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The work of haste is done by the devils. Hackers too



The Internet of Things has been one of the fastest growing IT sectors in recent years, with hundreds of thousands of new devices joining the global network every day. It is clear that such rapid growth of the sector, the enormous amount of equipment that is difficult to monitor and control, and the high financial value of the market, also attract the attention of cyber criminals.

Experts from the cyber security company Sophos, who perform hundreds of tests every day in a special research unit of Sophos Labs, have discovered a few major attacks last week, exploiting the vulnerabilities of Internet of Things devices.

Examples of published attacks include the UFO Miner cryptographic mining plug-in for Android devices and the vulnerability of the Windows Sirep operating system, allowing any logged-in user to execute system commands and control the device as the last one via Ethernet on the network is connected cable, no wireless network.

UFO Miner is the web script of CoinHive that was released last year and is designed for Android devices. Unlike the resource-rich CoinHive, the Android shell is programmed so that the program does not use many resources, is unloaded by the device, attracts users' attention and remains difficult to see. Every damaged device makes a small contribution to the total cryptographic digging, but the accumulated result over time is impressive.

The only way to find out if users' Android devices are not participating in the huge UFO Miner cryptographic cash register system is to look at the list of programs that run in the background and unrecognizable to search for records. In the case of Sophos Expert Testing, UFO Miner has registered under the name Test, but the name is likely to vary from case to case.

The other attack focused on the Sirep protocol port of the Windows IoT Core mobile device operating system, enabling remote testing. This port is only active on legitimate Windows IoT Core installations that are not custom device manufacturers. The port is not protected by an authentication solution, so every connection gets the right to execute all system commands on the device, download files from the device or change them.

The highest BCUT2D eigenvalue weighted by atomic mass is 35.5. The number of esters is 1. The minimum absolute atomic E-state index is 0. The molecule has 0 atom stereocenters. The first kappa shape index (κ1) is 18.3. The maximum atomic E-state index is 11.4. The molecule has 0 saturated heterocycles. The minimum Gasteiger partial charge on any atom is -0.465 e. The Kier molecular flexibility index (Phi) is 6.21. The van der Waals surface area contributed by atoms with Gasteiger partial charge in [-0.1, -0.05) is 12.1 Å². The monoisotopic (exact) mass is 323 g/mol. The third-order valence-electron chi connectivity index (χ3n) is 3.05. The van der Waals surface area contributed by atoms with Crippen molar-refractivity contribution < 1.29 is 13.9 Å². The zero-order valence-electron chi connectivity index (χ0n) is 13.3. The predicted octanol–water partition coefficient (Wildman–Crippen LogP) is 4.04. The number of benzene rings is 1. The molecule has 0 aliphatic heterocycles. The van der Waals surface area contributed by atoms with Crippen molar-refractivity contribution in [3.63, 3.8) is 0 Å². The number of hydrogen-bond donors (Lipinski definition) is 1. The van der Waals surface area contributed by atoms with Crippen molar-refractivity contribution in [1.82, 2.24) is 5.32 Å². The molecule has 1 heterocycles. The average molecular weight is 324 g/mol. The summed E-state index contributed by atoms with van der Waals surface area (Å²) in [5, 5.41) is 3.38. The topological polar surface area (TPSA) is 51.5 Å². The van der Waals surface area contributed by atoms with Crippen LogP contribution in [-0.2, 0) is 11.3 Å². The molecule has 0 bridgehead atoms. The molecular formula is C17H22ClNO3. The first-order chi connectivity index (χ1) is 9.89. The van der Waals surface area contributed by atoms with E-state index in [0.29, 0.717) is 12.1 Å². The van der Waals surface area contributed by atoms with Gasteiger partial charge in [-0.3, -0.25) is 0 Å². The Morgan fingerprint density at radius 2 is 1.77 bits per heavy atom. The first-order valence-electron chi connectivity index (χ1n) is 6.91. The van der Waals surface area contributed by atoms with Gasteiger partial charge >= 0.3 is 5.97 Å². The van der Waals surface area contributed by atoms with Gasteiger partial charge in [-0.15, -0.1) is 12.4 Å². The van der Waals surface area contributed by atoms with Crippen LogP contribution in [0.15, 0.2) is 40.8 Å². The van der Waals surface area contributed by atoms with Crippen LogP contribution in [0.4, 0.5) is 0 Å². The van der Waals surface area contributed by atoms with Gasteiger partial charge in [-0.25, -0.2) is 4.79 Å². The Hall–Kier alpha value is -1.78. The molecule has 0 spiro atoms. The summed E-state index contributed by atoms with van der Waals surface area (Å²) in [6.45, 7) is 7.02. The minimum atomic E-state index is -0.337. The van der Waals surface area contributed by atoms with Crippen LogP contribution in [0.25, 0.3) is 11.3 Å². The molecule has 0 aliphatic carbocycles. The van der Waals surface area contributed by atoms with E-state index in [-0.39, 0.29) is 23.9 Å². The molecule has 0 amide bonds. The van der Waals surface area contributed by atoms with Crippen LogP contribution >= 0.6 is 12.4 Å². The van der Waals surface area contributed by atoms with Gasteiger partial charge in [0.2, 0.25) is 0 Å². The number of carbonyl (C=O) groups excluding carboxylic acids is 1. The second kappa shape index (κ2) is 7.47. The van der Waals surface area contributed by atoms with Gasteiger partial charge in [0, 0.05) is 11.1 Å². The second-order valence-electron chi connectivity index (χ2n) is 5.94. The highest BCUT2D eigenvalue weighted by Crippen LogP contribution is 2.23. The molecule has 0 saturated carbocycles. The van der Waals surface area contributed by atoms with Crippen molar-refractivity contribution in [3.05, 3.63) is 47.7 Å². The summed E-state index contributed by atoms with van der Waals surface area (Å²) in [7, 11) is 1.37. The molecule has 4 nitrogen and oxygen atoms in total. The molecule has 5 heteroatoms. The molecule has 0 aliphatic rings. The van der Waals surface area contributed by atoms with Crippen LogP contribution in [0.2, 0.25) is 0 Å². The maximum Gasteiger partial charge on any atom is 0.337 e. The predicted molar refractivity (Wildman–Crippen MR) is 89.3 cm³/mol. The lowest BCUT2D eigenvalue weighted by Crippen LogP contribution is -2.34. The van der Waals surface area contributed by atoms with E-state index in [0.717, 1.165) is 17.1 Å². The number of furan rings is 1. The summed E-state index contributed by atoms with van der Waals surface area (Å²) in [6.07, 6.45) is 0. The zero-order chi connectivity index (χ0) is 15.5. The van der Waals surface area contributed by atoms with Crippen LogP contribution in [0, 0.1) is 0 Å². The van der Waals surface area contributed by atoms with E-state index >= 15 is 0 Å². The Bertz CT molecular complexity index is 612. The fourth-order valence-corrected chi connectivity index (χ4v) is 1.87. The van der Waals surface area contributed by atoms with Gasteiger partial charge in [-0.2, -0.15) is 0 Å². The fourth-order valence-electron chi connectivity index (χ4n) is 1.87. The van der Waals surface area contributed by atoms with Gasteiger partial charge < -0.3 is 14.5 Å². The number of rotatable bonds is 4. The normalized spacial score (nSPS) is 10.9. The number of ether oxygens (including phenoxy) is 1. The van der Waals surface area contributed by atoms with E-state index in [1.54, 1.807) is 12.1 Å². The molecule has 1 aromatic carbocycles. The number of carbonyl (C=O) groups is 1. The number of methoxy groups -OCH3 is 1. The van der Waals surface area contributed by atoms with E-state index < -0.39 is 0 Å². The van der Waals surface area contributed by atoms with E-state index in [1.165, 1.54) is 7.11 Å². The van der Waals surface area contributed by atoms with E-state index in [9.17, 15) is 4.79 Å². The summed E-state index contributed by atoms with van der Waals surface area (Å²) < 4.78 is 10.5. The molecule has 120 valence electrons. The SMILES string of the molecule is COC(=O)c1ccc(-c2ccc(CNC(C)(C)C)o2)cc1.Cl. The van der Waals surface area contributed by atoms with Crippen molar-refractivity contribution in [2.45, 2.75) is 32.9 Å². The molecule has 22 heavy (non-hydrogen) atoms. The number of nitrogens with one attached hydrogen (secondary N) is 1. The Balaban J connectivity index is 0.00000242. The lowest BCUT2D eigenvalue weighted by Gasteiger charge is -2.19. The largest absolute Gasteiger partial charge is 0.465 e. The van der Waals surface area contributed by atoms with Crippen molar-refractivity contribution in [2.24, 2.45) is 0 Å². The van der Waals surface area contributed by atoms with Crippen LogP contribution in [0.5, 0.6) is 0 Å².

It is worth mentioning that Microsoft has responded moderately to the reported vulnerability warning that this is not a vulnerability to the error in their Sirep protocol, so the company does not intend to do anything about it. In this way, users who have Windows IoT Core operating systems and a Sirep protocol port enabled must take care of the devices themselves.

According to Sophos experts, the aforementioned attacks are particularly difficult to detect, even with the use of special monitoring tools, because they are designed to prevent leakage in the general context of a particular device load. Unlike previous generations of similar attacks, they do not use 100 percent. the capacity of the infected device, but carefully determines how many sources are used at a given time, depending on the time of day and the load on the device. Illegal use of the device's capacity never reaches more than 80 percent, which means that malicious software can go unnoticed for a long time.

Such a cumbersome strategy and possibly a large number of infected devices ultimately make cyber criminals extremely successful. Whether it is a DDoS (Distributed Denial of Service) or a mysterious cryptographic mining plug-in that steals device resources, the end result is much better than some hacker or group attacks.

Sophos experts warn that similar smart, smartly designed attacks on the Internet of Things devices take place every week. Noting that there are few cyber security experts with expert skills, and the amount of Internet of Things devices is already huge, a global network can quickly find itself in a situation where managing cyber criminals can be an insurmountable challenge.


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